Jenga-Like Building Provides Optimum Sunshine  

Posted by Big Gav in

Green Building of the week from Inhabitat is this Chinese tower - SAKO Architects’ Jenga-Like Building Provides Optimum Sunshine.

What’s black and white and sunny all over? It’s the BUMPS housing complex in Beijing, created by SAKO Architects. Typical buildings in China face north and south, but SAKO’s design rotates the buildings 45 degrees from the north-south axis to provide maximum exposure to sunlight. The designers also staggered the two-floor units to create additional space between the units, which tenants can then use as terraces. The integrated project, which includes both residential and commercial buildings, is located in a developing area in southwest Beijing and was one of this month’s WAN Awards residential category entries.


Also from Inhabitat, this nice looking biomass power plant in the UK (though the "greenness" of biomass based power itself is debatable) - New Biomass Plant for the UK Looks Like a Giant Green Volcano
The United Kingdom is splattered with fossil fuel based power plants and concrete cooling towers which are major carbon producers as well as eyesores. Luckily, plans for a new biomass power plant covered in native grasses in the UK have just been released and they will complement the surrounding ecology as well as decrease carbon emissions by 80% compared to coal or gas fired power stations. Designed by Thomas Heatherwick, a London-based firm, the 49.3 MW power plant located on the banks of the River Tees will be a man-made mountain covered in plants and will certainly be a welcome replacement to the older, pollution-spewing plants around the country.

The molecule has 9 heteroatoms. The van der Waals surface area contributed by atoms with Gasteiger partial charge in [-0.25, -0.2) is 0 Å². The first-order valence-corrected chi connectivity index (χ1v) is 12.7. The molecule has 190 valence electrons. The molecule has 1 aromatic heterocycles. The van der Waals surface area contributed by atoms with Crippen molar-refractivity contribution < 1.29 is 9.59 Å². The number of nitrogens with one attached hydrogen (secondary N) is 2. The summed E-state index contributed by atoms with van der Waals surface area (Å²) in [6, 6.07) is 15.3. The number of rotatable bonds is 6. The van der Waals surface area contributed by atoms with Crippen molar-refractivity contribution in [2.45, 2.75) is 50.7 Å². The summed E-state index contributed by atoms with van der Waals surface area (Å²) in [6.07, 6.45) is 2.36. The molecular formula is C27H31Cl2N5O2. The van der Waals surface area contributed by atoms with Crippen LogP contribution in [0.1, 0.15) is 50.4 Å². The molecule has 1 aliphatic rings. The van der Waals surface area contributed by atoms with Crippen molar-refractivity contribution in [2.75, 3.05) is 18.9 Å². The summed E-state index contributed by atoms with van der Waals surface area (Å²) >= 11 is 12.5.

Powered by palm kernel shells, which are the byproducts of palm oil plantations, the plant will reduce carbon emissions by 80% compared to traditional coal or gas fired stations. The palm kernel shells, considered a renewable fuel, will be delivered directly by boat, eliminating the need to haul the fuel by truck. The 49 MW plant will provide enough power for 50,000 homes, providing cleaner, lower carbon baseload power for the region. Inside, the power plant will also contain offices, a visitors’ center and an education resource center for renewable energy.

2 comments

Robert de Winter   says 11:10 PM

Wouldn't it make a whole lot more sense to build this plant in the country where the palm kernels were produced in the first place? Skipping all the transport cost and FUEL all together?
This sounds more like a propaganda project. Unless of course the palm kernels would be replaced by some locally grown biowaste products.

I remember making a similar comment about this when i first read about this (or something very similar) a while back.

By and large I'm dubious about biomass power - but especially so when the biomass is shipped in from offshore.

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